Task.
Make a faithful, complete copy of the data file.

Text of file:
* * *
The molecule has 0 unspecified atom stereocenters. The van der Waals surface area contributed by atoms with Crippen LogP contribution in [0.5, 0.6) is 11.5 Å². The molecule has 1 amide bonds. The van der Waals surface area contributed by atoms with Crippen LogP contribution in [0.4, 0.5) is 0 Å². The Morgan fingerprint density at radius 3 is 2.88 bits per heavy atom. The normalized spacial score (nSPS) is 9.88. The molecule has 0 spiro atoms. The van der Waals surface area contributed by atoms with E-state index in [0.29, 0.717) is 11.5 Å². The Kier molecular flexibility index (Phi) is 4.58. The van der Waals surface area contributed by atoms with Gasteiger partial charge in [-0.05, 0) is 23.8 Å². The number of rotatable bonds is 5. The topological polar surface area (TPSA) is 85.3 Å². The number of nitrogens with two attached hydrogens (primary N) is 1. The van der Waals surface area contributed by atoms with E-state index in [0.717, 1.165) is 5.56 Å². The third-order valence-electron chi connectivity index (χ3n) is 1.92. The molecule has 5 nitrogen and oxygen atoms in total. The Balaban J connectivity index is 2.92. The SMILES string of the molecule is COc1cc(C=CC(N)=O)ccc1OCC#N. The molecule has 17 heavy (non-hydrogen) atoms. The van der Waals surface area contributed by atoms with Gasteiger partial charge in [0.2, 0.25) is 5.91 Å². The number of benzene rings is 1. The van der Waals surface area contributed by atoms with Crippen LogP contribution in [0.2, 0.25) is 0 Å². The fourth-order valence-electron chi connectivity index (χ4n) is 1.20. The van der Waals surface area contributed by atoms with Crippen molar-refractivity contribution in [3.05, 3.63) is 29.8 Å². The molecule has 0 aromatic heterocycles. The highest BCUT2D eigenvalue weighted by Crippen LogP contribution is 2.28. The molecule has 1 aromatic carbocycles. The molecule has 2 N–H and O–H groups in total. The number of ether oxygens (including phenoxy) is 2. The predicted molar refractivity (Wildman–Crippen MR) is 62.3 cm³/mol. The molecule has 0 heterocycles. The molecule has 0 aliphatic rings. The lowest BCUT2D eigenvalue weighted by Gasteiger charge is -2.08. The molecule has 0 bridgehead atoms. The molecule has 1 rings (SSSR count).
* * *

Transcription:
The molecule has 0 unspecified atom stereocenters. The van der Waals surface area contributed by atoms with Crippen LogP contribution in [0.5, 0.6) is 11.5 Å². The molecule has 1 amide bonds. The van der Waals surface area contributed by atoms with Crippen LogP contribution in [0.4, 0.5) is 0 Å². The Morgan fingerprint density at radius 3 is 2.88 bits per heavy atom. The normalized spacial score (nSPS) is 9.88. The molecule has 0 spiro atoms. The van der Waals surface area contributed by atoms with E-state index in [0.29, 0.717) is 11.5 Å². The Kier molecular flexibility index (Phi) is 4.58. The van der Waals surface area contributed by atoms with Gasteiger partial charge in [-0.05, 0) is 23.8 Å². The number of rotatable bonds is 5. The topological polar surface area (TPSA) is 85.3 Å². The number of nitrogens with two attached hydrogens (primary N) is 1. The van der Waals surface area contributed by atoms with E-state index in [0.717, 1.165) is 5.56 Å². The third-order valence-electron chi connectivity index (χ3n) is 1.92. The molecule has 5 nitrogen and oxygen atoms in total. The Balaban J connectivity index is 2.92. The SMILES string of the molecule is COc1cc(C=CC(N)=O)ccc1OCC#N. The molecule has 17 heavy (non-hydrogen) atoms. The van der Waals surface area contributed by atoms with Gasteiger partial charge in [0.2, 0.25) is 5.91 Å². The number of benzene rings is 1. The van der Waals surface area contributed by atoms with Crippen LogP contribution in [0.2, 0.25) is 0 Å². The fourth-order valence-electron chi connectivity index (χ4n) is 1.20. The van der Waals surface area contributed by atoms with Crippen molar-refractivity contribution in [3.05, 3.63) is 29.8 Å². The molecule has 0 aromatic heterocycles. The highest BCUT2D eigenvalue weighted by Crippen LogP contribution is 2.28. The molecule has 1 aromatic carbocycles. The molecule has 2 N–H and O–H groups in total. The number of ether oxygens (including phenoxy) is 2. The predicted molar refractivity (Wildman–Crippen MR) is 62.3 cm³/mol. The molecule has 0 heterocycles. The molecule has 0 aliphatic rings. The lowest BCUT2D eigenvalue weighted by Gasteiger charge is -2.08. The molecule has 0 bridgehead atoms. The molecule has 1 rings (SSSR count).